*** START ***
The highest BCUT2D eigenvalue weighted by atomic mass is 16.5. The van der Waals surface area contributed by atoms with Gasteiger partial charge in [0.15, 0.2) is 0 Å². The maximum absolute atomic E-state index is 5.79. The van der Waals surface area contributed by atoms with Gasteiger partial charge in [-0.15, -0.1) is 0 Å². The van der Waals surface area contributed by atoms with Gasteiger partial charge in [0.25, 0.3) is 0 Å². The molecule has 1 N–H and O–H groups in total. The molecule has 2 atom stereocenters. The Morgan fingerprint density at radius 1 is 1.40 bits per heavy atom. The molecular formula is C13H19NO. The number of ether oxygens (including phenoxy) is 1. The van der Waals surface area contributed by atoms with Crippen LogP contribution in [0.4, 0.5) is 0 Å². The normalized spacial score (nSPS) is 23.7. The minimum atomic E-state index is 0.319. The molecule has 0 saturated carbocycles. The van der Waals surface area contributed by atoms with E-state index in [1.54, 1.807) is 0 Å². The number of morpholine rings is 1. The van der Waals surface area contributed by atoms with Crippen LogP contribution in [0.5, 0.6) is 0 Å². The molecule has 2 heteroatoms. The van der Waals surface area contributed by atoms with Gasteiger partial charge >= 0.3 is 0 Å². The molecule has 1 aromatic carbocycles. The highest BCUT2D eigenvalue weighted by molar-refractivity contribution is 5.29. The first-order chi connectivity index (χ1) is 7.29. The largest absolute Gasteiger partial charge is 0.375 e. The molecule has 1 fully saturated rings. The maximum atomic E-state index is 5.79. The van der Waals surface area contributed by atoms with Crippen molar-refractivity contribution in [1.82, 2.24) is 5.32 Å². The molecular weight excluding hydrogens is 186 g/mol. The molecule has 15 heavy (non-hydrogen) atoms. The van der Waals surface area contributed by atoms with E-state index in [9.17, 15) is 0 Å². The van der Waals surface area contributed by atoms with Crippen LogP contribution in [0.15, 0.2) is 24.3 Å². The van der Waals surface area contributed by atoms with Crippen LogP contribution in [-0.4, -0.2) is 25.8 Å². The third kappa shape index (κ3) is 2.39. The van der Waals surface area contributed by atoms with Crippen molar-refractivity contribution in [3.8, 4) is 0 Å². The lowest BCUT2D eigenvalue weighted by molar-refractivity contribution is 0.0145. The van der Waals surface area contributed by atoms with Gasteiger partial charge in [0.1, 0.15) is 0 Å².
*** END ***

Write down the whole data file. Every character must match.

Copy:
The highest BCUT2D eigenvalue weighted by atomic mass is 16.5. The van der Waals surface area contributed by atoms with Gasteiger partial charge in [0.15, 0.2) is 0 Å². The maximum absolute atomic E-state index is 5.79. The van der Waals surface area contributed by atoms with Gasteiger partial charge in [-0.15, -0.1) is 0 Å². The van der Waals surface area contributed by atoms with Gasteiger partial charge in [0.25, 0.3) is 0 Å². The molecule has 1 N–H and O–H groups in total. The molecule has 2 atom stereocenters. The Morgan fingerprint density at radius 1 is 1.40 bits per heavy atom. The molecular formula is C13H19NO. The number of ether oxygens (including phenoxy) is 1. The van der Waals surface area contributed by atoms with Crippen LogP contribution in [0.4, 0.5) is 0 Å². The normalized spacial score (nSPS) is 23.7. The minimum atomic E-state index is 0.319. The molecule has 0 saturated carbocycles. The van der Waals surface area contributed by atoms with E-state index in [1.54, 1.807) is 0 Å². The number of morpholine rings is 1. The van der Waals surface area contributed by atoms with Crippen LogP contribution in [0.5, 0.6) is 0 Å². The molecule has 2 heteroatoms. The van der Waals surface area contributed by atoms with Gasteiger partial charge >= 0.3 is 0 Å². The molecule has 1 aromatic carbocycles. The highest BCUT2D eigenvalue weighted by molar-refractivity contribution is 5.29. The first-order chi connectivity index (χ1) is 7.29. The largest absolute Gasteiger partial charge is 0.375 e. The molecule has 1 fully saturated rings. The maximum atomic E-state index is 5.79. The van der Waals surface area contributed by atoms with Crippen molar-refractivity contribution in [1.82, 2.24) is 5.32 Å². The molecular weight excluding hydrogens is 186 g/mol. The molecule has 15 heavy (non-hydrogen) atoms. The van der Waals surface area contributed by atoms with E-state index in [9.17, 15) is 0 Å². The van der Waals surface area contributed by atoms with Crippen LogP contribution in [0.15, 0.2) is 24.3 Å². The van der Waals surface area contributed by atoms with Crippen LogP contribution in [-0.4, -0.2) is 25.8 Å². The third kappa shape index (κ3) is 2.39. The van der Waals surface area contributed by atoms with Crippen molar-refractivity contribution in [3.8, 4) is 0 Å². The lowest BCUT2D eigenvalue weighted by molar-refractivity contribution is 0.0145. The van der Waals surface area contributed by atoms with Gasteiger partial charge in [0.1, 0.15) is 0 Å².